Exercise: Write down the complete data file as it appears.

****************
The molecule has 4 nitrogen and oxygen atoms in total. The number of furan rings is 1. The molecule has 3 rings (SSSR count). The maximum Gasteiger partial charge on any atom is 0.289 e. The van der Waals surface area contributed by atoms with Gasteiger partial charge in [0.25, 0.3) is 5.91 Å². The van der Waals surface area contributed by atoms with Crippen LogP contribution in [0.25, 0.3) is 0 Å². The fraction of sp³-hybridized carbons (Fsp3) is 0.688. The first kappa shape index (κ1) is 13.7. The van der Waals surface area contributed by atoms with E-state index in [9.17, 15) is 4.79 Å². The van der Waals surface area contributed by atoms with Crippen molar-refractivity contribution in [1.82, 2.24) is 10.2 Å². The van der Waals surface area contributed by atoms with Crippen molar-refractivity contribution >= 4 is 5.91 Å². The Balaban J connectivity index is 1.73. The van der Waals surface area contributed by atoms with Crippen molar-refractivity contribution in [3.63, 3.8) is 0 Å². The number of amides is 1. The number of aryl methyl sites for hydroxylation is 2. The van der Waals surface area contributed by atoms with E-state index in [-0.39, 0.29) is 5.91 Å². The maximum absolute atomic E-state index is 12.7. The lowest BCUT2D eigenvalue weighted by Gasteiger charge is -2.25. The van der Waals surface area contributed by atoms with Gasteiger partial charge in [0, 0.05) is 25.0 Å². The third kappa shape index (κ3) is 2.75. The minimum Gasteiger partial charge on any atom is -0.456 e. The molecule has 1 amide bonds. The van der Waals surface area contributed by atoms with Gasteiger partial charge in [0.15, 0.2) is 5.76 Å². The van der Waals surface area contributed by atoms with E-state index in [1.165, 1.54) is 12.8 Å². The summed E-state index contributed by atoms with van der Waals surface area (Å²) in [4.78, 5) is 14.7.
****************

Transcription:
The molecule has 4 nitrogen and oxygen atoms in total. The number of furan rings is 1. The molecule has 3 rings (SSSR count). The maximum Gasteiger partial charge on any atom is 0.289 e. The van der Waals surface area contributed by atoms with Gasteiger partial charge in [0.25, 0.3) is 5.91 Å². The van der Waals surface area contributed by atoms with Crippen LogP contribution in [0.25, 0.3) is 0 Å². The fraction of sp³-hybridized carbons (Fsp3) is 0.688. The first kappa shape index (κ1) is 13.7. The van der Waals surface area contributed by atoms with E-state index in [9.17, 15) is 4.79 Å². The van der Waals surface area contributed by atoms with Crippen molar-refractivity contribution in [1.82, 2.24) is 10.2 Å². The van der Waals surface area contributed by atoms with Crippen molar-refractivity contribution >= 4 is 5.91 Å². The Balaban J connectivity index is 1.73. The van der Waals surface area contributed by atoms with Crippen molar-refractivity contribution in [3.63, 3.8) is 0 Å². The number of amides is 1. The number of aryl methyl sites for hydroxylation is 2. The van der Waals surface area contributed by atoms with E-state index in [-0.39, 0.29) is 5.91 Å². The maximum absolute atomic E-state index is 12.7. The lowest BCUT2D eigenvalue weighted by Gasteiger charge is -2.25. The van der Waals surface area contributed by atoms with Gasteiger partial charge in [0, 0.05) is 25.0 Å². The third kappa shape index (κ3) is 2.75. The minimum Gasteiger partial charge on any atom is -0.456 e. The molecule has 1 amide bonds. The van der Waals surface area contributed by atoms with Gasteiger partial charge in [0.15, 0.2) is 5.76 Å². The van der Waals surface area contributed by atoms with E-state index in [1.165, 1.54) is 12.8 Å². The summed E-state index contributed by atoms with van der Waals surface area (Å²) in [4.78, 5) is 14.7.